THE WILLOUGHBYS

With this fey venture into kiddie Gothic, the august two-time Newbery winner and author of the beloved Anastasia Krupnik series proves that a writer can always reinvent herself. Lacing her narrative with references to classics from the hoariest corners of the canon, Lowry channels her inner Snicket to great effect. The Willoughby children—Timothy, Barnaby, Barnaby and Jane—do “the kinds of things that children in old-fashioned stories do.” Sort of. When they find a baby abandoned on their doorstep, they re-abandon her on a neighbor’s doorstep. And when they realize that their parents want to get rid of them, too, they develop a plan to do away with them first. Abetted by their Nanny (who is “not one bit like that fly-by-night [Mary Poppins]”) and taking inspiration from their storybooks, they thwart their parents’ plans and, via a series of increasingly absurd plot twists, find themselves happily rid of their ghastly parents and reunited with the once-abandoned baby. Readers who are willing to give themselves up entirely to the sly foolishness will relish this sparklingly smart satire, which treats them with collegial familiarity. (snort-inducing glossary) (Fiction. 9-12)

Pub Date: March 1, 2008

ISBN: 978-0-618-97974-5

Page Count: 176

Publisher: Walter Lorraine/Houghton Mifflin

Review Posted Online: May 20, 2010

Kirkus Reviews Issue: Feb. 15, 2008

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Poet Alexander deftly reveals the power of the format to pack an emotional punch.

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THE CROSSOVER

Basketball-playing twins find challenges to their relationship on and off the court as they cope with changes in their lives.

Josh Bell and his twin, Jordan, aka JB, are stars of their school basketball team. They are also successful students, since their educator mother will stand for nothing else. As the two middle schoolers move to a successful season, readers can see their differences despite the sibling connection. After all, Josh has dreadlocks and is quiet on court, and JB is bald and a trash talker. Their love of the sport comes from their father, who had also excelled in the game, though his championship was achieved overseas. Now, however, he does not have a job and seems to have health problems the parents do not fully divulge to the boys. The twins experience their first major rift when JB is attracted to a new girl in their school, and Josh finds himself without his brother. This novel in verse is rich in character and relationships. Most interesting is the family dynamic that informs so much of the narrative, which always reveals, never tells. While Josh relates the story, readers get a full picture of major and minor players. The basketball action provides energy and rhythm for a moving story.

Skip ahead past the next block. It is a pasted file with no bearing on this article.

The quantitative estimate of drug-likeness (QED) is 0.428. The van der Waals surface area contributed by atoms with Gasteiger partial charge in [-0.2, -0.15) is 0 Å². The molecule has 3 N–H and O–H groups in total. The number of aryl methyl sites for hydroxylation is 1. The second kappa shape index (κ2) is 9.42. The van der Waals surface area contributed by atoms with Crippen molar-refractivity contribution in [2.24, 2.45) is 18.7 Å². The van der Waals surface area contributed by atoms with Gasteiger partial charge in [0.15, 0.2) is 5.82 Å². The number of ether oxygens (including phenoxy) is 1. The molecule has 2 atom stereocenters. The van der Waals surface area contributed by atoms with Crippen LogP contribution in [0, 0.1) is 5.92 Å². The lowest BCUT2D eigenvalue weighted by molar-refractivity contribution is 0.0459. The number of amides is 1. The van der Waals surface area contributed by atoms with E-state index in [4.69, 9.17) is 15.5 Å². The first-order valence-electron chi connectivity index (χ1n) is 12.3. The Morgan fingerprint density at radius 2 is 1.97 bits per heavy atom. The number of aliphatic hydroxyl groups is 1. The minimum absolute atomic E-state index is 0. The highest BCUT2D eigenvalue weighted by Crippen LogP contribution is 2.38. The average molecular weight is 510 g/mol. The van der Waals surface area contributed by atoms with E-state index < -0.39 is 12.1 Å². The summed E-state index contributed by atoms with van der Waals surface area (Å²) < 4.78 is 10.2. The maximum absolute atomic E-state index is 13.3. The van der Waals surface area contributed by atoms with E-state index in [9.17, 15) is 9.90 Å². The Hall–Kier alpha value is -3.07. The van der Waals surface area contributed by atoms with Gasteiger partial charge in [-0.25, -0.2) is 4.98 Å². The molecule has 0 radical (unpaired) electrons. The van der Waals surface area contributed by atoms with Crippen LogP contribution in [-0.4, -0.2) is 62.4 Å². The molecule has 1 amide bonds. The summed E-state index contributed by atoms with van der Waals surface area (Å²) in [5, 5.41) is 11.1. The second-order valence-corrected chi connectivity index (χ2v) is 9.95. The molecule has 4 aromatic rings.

Poet Alexander deftly reveals the power of the format to pack an emotional punch. (Verse fiction. 9-12)

Pub Date: March 18, 2014

ISBN: 978-0-544-10771-7

Page Count: 240

Publisher: HMH Books

Review Posted Online: Dec. 18, 2013

Kirkus Reviews Issue: Jan. 15, 2014

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An introduction to teen social and emotional issues that takes care not to delve too deeply into the darker side of things.

THE PERFECT SCORE

From the Perfect Score series , Vol. 1

Middle school students contend with standardized tests.

Flawed and gifted in equal amounts, Natalie, Randi, Trevor, Mark, Gavin, and Scott, whether they know it or not, are all looking for solutions. Multiple points of view within the conceit of an investigation of a standardized-test cheating scheme focus on each student’s personal, social, and familial issues, tackled in different ways with support from their teachers and friends. However, many of the fixes are formulaic or temporary—for example, though they’ve made friendships or improved in reading, there are no plans in place for the kids with behavioral or learning disorders—and readers will have to think outside of the book and past the happy ending to realize that the problems haven’t been fully solved. While the negative impact of standardized tests on students is addressed provocatively, the sometimes-facile treatment of other problems—an abusive brother, parental judgement and criticism, relative poverty, ethical conundrums, friendlessness, dyslexia, impulse control—lends the book a superficial air. (Race is not an issue explored, as the book seems to subscribe to the white default.) Still, readers will be drawn in by the lively voices and eventful lives of these likable and engaging students and may gain some insight and empathy into the plights of others.

An introduction to teen social and emotional issues that takes care not to delve too deeply into the darker side of things. (Fiction. 9-12)

Pub Date: Oct. 3, 2017

ISBN: 978-1-101-93825-6

Page Count: 368

Publisher: Delacorte

Review Posted Online: July 15, 2017

Kirkus Reviews Issue: Aug. 1, 2017

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